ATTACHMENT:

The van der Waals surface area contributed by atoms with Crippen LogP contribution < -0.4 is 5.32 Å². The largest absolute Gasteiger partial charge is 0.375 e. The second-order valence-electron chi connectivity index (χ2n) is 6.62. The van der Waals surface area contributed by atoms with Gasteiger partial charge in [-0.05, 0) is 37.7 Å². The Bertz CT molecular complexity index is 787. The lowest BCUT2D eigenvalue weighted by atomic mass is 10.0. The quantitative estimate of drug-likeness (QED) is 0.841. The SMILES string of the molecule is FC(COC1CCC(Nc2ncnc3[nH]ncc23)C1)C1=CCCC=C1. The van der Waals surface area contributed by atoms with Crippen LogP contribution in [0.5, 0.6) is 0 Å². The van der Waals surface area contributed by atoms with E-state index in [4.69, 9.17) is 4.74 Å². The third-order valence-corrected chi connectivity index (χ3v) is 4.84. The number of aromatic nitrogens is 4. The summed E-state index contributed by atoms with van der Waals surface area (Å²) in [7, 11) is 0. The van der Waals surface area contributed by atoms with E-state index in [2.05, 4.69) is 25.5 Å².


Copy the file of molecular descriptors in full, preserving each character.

The van der Waals surface area contributed by atoms with Crippen LogP contribution < -0.4 is 5.32 Å². The largest absolute Gasteiger partial charge is 0.375 e. The second-order valence-electron chi connectivity index (χ2n) is 6.62. The van der Waals surface area contributed by atoms with Gasteiger partial charge in [-0.05, 0) is 37.7 Å². The Bertz CT molecular complexity index is 787. The lowest BCUT2D eigenvalue weighted by atomic mass is 10.0. The quantitative estimate of drug-likeness (QED) is 0.841. The SMILES string of the molecule is FC(COC1CCC(Nc2ncnc3[nH]ncc23)C1)C1=CCCC=C1. The van der Waals surface area contributed by atoms with Crippen LogP contribution in [0.5, 0.6) is 0 Å². The van der Waals surface area contributed by atoms with E-state index in [4.69, 9.17) is 4.74 Å². The third-order valence-corrected chi connectivity index (χ3v) is 4.84. The number of aromatic nitrogens is 4. The summed E-state index contributed by atoms with van der Waals surface area (Å²) in [7, 11) is 0. The van der Waals surface area contributed by atoms with E-state index in [2.05, 4.69) is 25.5 Å².